Object: Diffusion-weighted (DW) magnetic resonance imaging was used to visualize corticospinal tract injury in patients with deep intracerebral hemorrhage (ICH), and the results were used to predict motor impairment of the extremities.
Methods: Twenty-eight patients with deep ICH (17 men and 11 women, mean age 58+/-14 years) were examined. The volume of the ICH was assessed on initial computerized tomography scans. Twelve patients had ICH volumes of 40 ml or more and were treated surgically, and 16 patients who had an ICH volume of less than 40 ml were treated medically. Initial corticospinal tract injury was classified into four grades according to the anatomical relationship between the corticospinal tract and the ICH on DW images. Motor impairment of both the upper and lower extremities was assessed at admission and 1 month poststroke by using the National Institutes of Health Stroke Scale. The extent of correlation was determined between motor impairment and corticospinal tract injury. Initial corticospinal tract injury was not correlated with the impairment of extremities at admission but was closely correlated with motor impairment of the upper (r = 0.843, p < 0.001) and lower (r = 0.868, p < 0.001) extremities at 1 month poststroke. Impairment of the upper extremities correlated better with anterior than with posterior corticospinal tract injury (r = 0.911 compared with r = 0.600), and impairment of the lower extremities correlated better with posterior than with anterior injury (r = 0.890 compared with r = 0.787).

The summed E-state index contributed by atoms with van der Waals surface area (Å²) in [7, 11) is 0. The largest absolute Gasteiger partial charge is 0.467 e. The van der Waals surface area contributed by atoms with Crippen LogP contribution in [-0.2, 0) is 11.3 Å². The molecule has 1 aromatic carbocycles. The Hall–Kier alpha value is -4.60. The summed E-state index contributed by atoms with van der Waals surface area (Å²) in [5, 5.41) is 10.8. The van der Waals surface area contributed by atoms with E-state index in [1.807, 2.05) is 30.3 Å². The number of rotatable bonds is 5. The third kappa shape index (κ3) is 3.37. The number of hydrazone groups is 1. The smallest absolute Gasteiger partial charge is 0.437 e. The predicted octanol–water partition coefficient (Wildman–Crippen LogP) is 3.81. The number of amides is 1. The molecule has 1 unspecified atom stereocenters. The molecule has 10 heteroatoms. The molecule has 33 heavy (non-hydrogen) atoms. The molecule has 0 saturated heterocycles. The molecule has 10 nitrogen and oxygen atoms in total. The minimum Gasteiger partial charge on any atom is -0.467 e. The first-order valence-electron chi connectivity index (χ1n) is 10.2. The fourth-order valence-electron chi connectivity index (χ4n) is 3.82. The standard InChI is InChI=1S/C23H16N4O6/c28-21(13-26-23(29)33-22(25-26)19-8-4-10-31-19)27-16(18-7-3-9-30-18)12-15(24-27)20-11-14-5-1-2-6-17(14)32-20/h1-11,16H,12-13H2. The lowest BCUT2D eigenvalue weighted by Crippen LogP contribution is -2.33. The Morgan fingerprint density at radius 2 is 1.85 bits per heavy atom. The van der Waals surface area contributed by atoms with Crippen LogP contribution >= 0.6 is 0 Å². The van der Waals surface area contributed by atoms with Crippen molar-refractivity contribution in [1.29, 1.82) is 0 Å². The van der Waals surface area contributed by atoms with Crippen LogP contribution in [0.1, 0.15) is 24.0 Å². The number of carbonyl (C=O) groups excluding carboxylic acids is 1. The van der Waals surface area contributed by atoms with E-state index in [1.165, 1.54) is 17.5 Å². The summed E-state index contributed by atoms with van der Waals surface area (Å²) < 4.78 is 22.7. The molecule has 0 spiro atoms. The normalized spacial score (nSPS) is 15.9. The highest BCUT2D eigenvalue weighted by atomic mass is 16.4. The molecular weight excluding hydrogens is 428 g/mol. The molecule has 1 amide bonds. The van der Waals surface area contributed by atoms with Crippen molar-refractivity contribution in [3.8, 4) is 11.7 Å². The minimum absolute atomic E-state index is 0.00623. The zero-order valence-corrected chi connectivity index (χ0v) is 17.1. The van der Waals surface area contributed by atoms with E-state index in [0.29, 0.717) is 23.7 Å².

Conclusions: Early evaluation of corticospinal tract injury based on DW imaging can provide predictive value for motor functional outcome in patients with deep ICH.